Current state of Microsoft Azure App Services Platform

It’s been close to a year, I have started playing with Azure Functions and Azure Logic Apps. With the growing demand for Azure Serverless architecture, Azure App Services platform is becoming more mature than ever. In this article, I am posting my notes on the current state of the Azure App Services platform. For the most recent information, please review here –

Key Info


  • Focus more on delivering business value, rather than focusing on building and maintaining plumbing of apps.
  • Ease of use, no need to worry about infrastructure plumbing.
  • Scalability – scale up or down as needed.
  • Pay for what you use – cost effective.

Azure PaaS and Azure App Services Overview

  • It mainly focuses on an application platform, integration, and business process management.
  • It includes Azure App Services or SQL Azure.
  • Azure Service Fabric – Abstraction the underlying VM resources, fabric provides additional features like authentication/authorization, hybrid connectivity, support & troubleshooting, analytics etc.
  • Major App Services
    • Web Apps – to host web applications with ease.
    • Mobile Apps – to host backend for mobile devices, e.g. mobile clients offline & sync when it’s back up, push notifications.
    • API Apps  – to expose web APIs.
    • Logic Apps – for complex workflows and automate business processes, to orchestrate APIs & data into business processes.
    • Function Apps – an independent server-less piece of code to respond to events, it intercept event, process them and output somewhere.

Azure Web Apps

  • A website-as-a-service, traditional Web Apps hosting environment minus – abstraction of infrastructure plumbing (servers, VMs, IIS server installation), OS update, firewall & network setting etc. This allows us to focus more on delivering business value, rather than focusing on building and maintaining plumbing of apps.
  • Major Features
    • Host web apps – .NET, Java, Node.js, Python, PHP
    • SLA – 99.95%
    • Custom domains and SSL certs.
    • Deployment slots for pre-production testing.
    • Easy to setup continuous deployment.
    • Auto or Manual scaling
    • OOB Authentication and Authorization with default providers like Azure AD.
    • Load balance apps with traffic management.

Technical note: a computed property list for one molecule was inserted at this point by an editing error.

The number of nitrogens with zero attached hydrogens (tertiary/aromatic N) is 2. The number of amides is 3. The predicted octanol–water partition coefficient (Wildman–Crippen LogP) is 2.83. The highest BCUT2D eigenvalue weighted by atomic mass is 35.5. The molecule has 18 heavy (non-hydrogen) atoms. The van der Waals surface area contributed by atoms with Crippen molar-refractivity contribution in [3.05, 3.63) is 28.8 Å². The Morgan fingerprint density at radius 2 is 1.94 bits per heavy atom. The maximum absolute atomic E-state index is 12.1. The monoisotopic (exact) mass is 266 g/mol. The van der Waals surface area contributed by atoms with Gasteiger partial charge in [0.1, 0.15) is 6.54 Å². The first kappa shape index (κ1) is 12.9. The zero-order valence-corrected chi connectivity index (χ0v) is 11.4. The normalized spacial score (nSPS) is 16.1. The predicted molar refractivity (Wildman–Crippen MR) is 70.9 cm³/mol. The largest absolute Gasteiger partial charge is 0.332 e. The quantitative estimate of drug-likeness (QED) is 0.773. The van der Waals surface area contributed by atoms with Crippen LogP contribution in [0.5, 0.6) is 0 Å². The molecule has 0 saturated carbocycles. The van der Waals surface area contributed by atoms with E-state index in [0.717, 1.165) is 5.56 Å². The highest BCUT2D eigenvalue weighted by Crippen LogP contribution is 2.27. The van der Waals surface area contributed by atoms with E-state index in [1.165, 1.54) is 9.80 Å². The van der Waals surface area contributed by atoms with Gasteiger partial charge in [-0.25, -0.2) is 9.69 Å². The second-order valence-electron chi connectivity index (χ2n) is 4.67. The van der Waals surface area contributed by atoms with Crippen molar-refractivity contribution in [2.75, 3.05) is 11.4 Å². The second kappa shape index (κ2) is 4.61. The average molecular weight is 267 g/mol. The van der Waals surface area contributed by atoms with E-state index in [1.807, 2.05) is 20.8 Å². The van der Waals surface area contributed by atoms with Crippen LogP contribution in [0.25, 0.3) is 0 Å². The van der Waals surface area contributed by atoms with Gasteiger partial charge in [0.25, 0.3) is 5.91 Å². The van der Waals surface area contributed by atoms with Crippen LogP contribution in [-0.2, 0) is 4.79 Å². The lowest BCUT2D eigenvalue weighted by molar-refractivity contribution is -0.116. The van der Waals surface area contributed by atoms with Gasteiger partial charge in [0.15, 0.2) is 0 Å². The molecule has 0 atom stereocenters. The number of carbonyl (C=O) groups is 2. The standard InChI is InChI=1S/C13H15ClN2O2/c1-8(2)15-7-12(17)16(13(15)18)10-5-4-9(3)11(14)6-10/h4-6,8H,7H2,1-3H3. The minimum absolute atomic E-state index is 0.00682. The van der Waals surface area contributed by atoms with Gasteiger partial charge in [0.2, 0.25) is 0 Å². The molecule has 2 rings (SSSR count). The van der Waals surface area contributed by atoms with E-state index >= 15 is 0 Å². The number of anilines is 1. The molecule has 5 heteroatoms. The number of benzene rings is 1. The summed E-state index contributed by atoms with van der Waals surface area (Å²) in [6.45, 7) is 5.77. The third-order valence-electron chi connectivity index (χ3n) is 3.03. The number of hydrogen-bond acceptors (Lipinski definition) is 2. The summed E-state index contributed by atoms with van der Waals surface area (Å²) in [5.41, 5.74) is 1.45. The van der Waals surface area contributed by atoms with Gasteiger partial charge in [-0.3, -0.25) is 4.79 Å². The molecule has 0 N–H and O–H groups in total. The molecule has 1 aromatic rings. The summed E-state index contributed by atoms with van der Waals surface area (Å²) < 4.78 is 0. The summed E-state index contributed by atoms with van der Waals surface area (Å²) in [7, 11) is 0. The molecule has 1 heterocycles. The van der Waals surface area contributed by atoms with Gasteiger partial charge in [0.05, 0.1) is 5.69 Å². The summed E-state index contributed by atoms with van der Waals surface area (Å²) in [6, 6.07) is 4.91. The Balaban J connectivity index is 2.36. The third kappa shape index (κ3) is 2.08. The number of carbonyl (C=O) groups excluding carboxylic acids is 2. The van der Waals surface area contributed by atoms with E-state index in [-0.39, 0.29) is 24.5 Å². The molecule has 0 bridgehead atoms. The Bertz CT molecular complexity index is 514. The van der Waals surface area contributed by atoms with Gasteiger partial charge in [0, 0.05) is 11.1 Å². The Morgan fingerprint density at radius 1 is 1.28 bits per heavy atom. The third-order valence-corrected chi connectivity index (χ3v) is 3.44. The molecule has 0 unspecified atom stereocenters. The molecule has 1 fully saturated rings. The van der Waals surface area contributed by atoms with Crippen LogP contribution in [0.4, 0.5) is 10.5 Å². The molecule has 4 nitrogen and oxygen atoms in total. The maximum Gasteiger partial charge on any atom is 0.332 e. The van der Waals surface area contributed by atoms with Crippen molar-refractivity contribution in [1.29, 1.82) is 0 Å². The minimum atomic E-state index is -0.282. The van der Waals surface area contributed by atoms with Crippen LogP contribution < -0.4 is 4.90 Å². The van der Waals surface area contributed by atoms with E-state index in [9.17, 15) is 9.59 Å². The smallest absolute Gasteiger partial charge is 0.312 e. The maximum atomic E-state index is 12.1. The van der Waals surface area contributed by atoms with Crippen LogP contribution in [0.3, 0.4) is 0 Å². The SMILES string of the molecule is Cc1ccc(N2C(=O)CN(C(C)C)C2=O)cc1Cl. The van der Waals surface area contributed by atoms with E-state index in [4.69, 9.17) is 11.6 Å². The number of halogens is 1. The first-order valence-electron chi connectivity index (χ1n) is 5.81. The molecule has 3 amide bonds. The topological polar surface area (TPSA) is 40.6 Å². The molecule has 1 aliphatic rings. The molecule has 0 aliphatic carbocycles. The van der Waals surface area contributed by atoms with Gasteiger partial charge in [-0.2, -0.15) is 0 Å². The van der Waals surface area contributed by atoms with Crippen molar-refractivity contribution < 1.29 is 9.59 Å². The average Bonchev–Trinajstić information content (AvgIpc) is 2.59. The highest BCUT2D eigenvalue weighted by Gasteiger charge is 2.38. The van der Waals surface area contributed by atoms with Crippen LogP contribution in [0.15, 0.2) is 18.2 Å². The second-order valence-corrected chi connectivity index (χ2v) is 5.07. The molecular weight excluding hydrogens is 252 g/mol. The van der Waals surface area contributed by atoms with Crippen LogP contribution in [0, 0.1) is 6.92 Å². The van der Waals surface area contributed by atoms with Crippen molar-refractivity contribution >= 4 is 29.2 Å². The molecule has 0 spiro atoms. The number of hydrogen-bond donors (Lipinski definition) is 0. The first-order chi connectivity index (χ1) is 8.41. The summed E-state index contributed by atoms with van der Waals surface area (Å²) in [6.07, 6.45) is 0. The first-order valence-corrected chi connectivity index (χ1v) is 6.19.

• Hybrid connections with on-premises data.
    • Visual Studio and VSTS integration – allows you to publish to specific App service from VS

Azure Mobile Apps

  • It’s a service or a backend for your mobile apps, provide mobile capabilities to the mobile client.
  • Mobile App is a cross-platform and supports default authentication providers like Azure AD.
    • Mobile App backend – .NET and Node.js, it looks much similar to Azure API project.
    • Mobile Client Application – SDK available for – iOS, Android, Windows, Xamarin, Cordova, used on Visual Studio mobile apps like Windows 8 App.
  • Major Features
    • Offline Sync – It’s using SQLite OOB, you can choose your own SQL provider.
    • Push Notifications – It’s using Notification Hubs, abstracts platform complexities, sends notifications to individual platform (iOs, Android, Windows etc.) services, allows scale to send multiple notifications, also provides telemetry.

Azure API Apps

  • Allows you to host and expose your APIs for a distributed architecture.
  • Major Features
    • It supports default authentication providers like Azure AD & social providers.
    • Can host existing APIs (.NET, Java, PHP, Node.js, and Python).
    • Exposes API definition in the form of metadata in JSON format (using Swagger 2.0), enables client applications to know which operations to call and how to call them, it makes API discoverable, NET API uses Swashbuckle library to generate Swagger API definition, also have Swagger UI to test APIs, supports consumption of APIs in VS or command line to generate code for client applications (.NET, Node.js, Java, JavaScript).
    • Supports CORS (Cross Origin Resource Sharing) for cross-domain client-side AJAX (XMLHttpRequest) call. Configure allowed origins on Azure Portal.
    • Integrates nicely with Azure Logic Apps.
    • Integrates with API management & telemetry.